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Repuke. Repugnican. Conservitard. Pessimist. Closeminded. Programmed. Brainwashed. Mindless.

Just a small sample of the names I've been called for voicing my opinions. I guess the assumption is that because I disagree with the basic premises underlying liberalism, I must be a dyed in the wool conservative, and therefore deserving of scorn and abuse, until the hopefully soon day when I "see the light", and change my wicked ways.

Well, I've got some bad news for y'all.

There's not a chance in hell of me ever embracing the liberal point of view, for reasons I've explained before. I'm a small government kind of guy, a strict constructionist when it comes to the Constitution, a fiscal conservative, and a social liberal.

The republicans do not automatically get my vote, particularly now, as they seem to have forgotten their roots. (Patriot Act I and II, Medicare expansion, massive deficits, unchecked governmental growth, etc.) The best thing I can say for the Republicans is that they are marginally better than the Democrats. Both parties are entirely too interested in telling me what I can and can't do on matters that they have no business messing with. Both parties believe in spending as a cure to nearly everything. And the candidates of both parties are willing to say anything, promise anything to get my vote, without the slightest intention of delivering.

But I don't blame the parties or the candidates. They are just a reflection of the electorate. They'll give the people what they want, regardless of whether it's a good idea or not. A democracy is only as good as the people who vote, and Americans have, in large part, lost the qualities that make for a high quality electorate.

The electorate must be informed on the issues. Most can't name all of the 9 democratic candidates for president. Most are not willing to do the work it takes to actually learn about the issues and the candidates, and base their decisions either on party loyalty, or 15 second soundbites they hear on the news while waiting for Leno to come on.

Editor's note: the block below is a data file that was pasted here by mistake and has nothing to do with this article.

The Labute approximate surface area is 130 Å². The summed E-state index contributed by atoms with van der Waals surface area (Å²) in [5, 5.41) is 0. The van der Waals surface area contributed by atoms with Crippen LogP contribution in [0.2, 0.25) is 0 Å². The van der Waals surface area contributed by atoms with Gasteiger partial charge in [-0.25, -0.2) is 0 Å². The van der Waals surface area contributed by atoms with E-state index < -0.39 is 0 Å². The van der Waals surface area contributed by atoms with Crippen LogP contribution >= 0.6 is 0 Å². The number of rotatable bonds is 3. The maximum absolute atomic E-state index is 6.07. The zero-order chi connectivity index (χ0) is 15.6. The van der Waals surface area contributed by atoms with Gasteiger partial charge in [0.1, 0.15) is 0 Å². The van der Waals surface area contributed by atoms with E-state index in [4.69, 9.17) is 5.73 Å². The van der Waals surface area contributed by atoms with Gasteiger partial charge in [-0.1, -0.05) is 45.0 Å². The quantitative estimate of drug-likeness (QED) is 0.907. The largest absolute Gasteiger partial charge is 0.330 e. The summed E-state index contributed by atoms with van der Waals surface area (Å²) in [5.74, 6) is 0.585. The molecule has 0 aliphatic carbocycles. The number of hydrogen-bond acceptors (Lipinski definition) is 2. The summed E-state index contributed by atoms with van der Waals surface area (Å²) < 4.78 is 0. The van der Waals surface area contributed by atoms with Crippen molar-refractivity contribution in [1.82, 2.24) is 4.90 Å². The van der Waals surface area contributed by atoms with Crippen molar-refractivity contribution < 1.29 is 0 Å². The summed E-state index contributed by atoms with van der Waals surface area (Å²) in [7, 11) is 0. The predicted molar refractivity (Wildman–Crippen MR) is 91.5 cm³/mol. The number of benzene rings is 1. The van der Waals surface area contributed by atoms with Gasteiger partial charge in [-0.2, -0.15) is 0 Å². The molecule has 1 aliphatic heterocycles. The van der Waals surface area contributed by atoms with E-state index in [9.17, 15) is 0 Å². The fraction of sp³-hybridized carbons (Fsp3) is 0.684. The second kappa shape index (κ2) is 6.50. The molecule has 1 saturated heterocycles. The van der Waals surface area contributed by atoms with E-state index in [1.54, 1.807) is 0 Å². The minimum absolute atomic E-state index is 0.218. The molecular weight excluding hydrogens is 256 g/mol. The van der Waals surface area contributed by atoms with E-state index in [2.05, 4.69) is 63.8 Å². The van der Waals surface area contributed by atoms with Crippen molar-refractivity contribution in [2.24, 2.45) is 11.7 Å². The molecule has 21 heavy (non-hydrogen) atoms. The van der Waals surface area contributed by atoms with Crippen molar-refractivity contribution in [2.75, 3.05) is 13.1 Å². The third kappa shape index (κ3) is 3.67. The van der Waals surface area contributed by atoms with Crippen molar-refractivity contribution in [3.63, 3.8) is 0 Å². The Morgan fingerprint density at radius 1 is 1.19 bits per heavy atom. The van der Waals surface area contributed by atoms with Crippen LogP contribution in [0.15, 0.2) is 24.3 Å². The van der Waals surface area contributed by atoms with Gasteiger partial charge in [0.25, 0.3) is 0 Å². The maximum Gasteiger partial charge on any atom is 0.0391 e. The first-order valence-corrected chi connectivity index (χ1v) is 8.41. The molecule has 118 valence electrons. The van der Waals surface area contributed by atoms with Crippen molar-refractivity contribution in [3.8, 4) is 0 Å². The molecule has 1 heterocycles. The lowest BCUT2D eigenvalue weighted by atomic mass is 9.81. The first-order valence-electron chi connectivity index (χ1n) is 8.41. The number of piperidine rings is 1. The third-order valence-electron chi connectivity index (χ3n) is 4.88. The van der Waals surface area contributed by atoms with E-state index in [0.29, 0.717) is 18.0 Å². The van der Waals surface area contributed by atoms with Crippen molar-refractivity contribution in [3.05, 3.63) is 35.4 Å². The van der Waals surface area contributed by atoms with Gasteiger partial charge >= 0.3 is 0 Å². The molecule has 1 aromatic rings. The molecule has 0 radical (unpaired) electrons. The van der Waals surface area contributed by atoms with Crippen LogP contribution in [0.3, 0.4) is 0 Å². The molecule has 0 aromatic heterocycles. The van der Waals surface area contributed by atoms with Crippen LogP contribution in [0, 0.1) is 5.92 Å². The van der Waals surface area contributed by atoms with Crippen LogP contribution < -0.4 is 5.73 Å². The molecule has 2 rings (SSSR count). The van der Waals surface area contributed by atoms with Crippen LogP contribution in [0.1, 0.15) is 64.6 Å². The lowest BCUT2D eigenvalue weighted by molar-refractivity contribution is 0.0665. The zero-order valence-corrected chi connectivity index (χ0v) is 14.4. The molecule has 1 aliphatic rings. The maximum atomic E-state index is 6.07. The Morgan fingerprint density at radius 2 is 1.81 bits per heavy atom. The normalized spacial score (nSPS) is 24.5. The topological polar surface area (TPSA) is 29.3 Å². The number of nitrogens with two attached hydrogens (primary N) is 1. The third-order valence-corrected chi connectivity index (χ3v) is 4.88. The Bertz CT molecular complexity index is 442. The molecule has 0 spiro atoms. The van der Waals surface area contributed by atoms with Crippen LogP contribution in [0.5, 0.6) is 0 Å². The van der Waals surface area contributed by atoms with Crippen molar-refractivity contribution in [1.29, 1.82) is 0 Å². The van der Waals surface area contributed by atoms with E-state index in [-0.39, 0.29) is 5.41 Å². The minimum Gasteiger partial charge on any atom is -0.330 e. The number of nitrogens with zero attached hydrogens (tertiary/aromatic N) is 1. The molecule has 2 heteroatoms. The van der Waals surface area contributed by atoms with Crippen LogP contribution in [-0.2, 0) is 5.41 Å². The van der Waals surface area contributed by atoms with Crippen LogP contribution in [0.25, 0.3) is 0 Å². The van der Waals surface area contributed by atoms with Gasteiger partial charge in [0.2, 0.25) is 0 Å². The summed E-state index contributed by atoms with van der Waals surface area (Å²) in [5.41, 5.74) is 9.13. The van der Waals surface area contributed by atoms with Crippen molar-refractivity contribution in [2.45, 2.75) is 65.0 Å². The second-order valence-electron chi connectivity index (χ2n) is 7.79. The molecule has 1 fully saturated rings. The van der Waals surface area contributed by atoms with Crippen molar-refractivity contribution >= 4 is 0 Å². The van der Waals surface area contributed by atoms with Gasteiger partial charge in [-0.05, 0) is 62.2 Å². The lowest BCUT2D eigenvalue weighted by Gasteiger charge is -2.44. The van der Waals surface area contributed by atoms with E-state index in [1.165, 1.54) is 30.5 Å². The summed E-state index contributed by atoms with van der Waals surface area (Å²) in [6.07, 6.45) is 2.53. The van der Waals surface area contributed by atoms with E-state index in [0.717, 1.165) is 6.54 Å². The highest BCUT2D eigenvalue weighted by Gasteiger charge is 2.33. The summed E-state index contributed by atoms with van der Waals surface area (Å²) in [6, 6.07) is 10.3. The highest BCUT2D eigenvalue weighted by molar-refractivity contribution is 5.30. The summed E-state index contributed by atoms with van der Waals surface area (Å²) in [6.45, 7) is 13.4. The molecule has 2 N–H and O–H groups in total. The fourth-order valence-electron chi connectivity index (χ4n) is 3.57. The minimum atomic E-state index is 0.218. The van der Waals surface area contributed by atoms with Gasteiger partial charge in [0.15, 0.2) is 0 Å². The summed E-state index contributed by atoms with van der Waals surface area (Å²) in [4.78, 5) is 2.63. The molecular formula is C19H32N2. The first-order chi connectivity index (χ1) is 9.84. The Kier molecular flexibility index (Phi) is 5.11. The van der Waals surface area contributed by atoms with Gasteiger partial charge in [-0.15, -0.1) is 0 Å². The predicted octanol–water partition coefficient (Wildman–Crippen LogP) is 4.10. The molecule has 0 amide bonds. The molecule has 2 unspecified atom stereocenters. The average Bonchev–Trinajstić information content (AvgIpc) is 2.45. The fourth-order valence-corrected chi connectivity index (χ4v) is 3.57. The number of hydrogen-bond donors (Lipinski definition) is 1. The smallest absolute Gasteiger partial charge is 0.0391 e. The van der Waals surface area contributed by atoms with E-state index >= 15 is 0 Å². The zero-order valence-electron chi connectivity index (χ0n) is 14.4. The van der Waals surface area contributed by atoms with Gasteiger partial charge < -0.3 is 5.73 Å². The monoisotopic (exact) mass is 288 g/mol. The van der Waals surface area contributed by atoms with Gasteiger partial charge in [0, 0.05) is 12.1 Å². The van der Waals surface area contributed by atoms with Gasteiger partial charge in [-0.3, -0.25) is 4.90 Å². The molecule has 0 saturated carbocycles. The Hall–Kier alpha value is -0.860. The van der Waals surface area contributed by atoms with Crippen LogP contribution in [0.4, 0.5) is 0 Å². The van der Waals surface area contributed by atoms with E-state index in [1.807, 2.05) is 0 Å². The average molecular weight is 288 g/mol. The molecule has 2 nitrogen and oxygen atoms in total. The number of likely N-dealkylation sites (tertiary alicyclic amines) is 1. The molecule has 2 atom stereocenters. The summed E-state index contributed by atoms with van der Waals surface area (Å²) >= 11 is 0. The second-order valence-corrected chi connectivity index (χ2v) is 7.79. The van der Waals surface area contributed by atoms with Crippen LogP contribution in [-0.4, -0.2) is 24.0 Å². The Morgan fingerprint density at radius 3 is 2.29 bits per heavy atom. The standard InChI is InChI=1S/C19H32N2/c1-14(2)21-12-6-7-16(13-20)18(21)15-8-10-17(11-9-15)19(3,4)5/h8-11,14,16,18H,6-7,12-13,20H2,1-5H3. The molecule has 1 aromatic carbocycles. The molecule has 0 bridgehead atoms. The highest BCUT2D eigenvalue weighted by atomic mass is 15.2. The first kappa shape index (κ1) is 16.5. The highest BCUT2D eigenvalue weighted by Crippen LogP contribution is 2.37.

The electorate must be pro-active. The only way to know where a candidate stands is to challenge him. When the chance comes around, go meet the candidates and hear them in person. When Clark came to Knoxville, very few people took the chance to go hear hinm speak. I'm guessing maybe 150 people turned up at the rally, and this is a guy who has a very good shot at winning the nomination or being the VP choice for whoever does get it.

And most importantly, the electorate must be willing to put aside their own needs and wants and vote for what is in the best interest of the country. And that's where we really fail. We've become a nation of voters for sale, giving our vote to the guy who promises the most. "Ask not what your country can do for you..." is a dead issue. Elections are all about which candidate promises to give us more stuff. We ask our leaders to take care of us, and they will; all it costs us is a little freedom, a little autonomy.

Listen to the campaign speeches of our candidates. They all concentrate on what they are going to give us. Health care, lower taxes, more medicare, pork barrel projects for the home folks, it's all about what they can give us. The problem is that the government can't give us anything, unless it takes it away first!

So where does that leave me? Do I join the rest of the lemmings and vote for the guy who promises me the most stuff? At least that way I can enjoy the slide into decadence comfortably. Or do I do what I can to try and at least delay the inevitable decay that has doomed every democracy the world has ever seen? And if I do fight (y'all know me; I wouldn't be here if I wasn't going to fight) who do I fight with? Who are my allies? I'm not a Republican, not a Democrat, and certainly not a Green. The only party that comes close to what I believe is the Libertarian Party, so I may end up running with them.